The giraffe is now "vulnerable" to extinction following a population decline due to a slew of different human activities, according to a new report.
The findings come as the latest update to a list of threatened species published by the International Union for Conservation of Nature (IUCN), the mostly commonly accepted ranking of endangered species. The giraffe population in southern and eastern Africa has declined by as much as 40% in the past three decades, leaving a population of just under 100,000 last year, according to the IUCN. The report cites illegal hunting and destruction of the giraffe's habitat to make way for agriculture and mining operations as key reasons for the decline in the population.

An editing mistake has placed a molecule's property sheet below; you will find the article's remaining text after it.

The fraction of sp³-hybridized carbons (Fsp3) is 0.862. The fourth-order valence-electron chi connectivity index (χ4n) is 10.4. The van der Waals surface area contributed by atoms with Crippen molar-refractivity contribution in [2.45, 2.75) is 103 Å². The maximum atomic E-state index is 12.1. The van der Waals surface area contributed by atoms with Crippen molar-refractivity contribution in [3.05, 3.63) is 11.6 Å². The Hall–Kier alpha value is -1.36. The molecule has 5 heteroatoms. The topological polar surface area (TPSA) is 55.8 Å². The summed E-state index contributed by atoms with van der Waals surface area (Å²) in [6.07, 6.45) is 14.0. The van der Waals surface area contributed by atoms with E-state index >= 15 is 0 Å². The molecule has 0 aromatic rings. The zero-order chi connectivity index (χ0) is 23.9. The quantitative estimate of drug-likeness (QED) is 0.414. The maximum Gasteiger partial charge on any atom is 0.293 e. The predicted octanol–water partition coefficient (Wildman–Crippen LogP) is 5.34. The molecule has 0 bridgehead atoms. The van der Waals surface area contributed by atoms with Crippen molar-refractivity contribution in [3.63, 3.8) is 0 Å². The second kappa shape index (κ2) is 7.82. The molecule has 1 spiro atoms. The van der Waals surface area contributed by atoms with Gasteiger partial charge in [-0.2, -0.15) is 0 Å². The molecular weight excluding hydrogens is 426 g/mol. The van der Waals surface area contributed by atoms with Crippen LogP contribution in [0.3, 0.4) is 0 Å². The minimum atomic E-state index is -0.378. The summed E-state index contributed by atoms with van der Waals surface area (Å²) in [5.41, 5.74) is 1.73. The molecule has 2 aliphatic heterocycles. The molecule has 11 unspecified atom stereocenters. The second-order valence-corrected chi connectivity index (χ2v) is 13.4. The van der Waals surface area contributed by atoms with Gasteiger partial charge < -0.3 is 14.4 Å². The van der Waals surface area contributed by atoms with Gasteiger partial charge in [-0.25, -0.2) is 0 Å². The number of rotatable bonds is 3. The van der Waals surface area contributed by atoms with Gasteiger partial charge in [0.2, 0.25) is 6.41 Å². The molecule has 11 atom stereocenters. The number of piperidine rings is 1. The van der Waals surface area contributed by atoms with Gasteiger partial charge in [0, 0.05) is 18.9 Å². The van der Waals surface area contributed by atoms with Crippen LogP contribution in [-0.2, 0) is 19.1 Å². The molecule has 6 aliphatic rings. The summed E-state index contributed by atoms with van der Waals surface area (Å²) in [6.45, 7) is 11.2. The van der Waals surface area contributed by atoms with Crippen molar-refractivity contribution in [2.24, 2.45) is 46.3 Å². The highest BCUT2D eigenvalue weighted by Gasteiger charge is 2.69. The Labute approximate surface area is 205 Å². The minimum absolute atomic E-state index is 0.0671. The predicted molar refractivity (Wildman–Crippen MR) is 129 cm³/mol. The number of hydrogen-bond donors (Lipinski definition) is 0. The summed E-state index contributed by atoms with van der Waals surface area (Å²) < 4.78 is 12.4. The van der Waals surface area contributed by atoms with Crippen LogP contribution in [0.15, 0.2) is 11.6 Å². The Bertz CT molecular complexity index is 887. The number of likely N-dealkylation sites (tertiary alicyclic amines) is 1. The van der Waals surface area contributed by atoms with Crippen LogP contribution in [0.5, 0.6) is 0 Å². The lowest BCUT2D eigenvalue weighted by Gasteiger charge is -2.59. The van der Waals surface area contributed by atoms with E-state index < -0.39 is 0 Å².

"These majestic animals are undergoing a silent extinction," said Julian Fennessy, of the IUCN's giraffe and okapi group in a statement. "As one of the world's most iconic animals, it is timely that we stick our neck out for the giraffe before it is too late."
The IUCN also said that scientists had discovered more than 700 additional bird species to bring the total to more than 11,100. The group says 11% of the newly-discovered animal species are threatened.
Biodiversity, a measure of different plant and animal species in a given area, has been on the decline in recent years across the globe. Scientists have called for humans to change course or risk mass animal extinction that could cause disrupt ecosystems and, eventually, human life.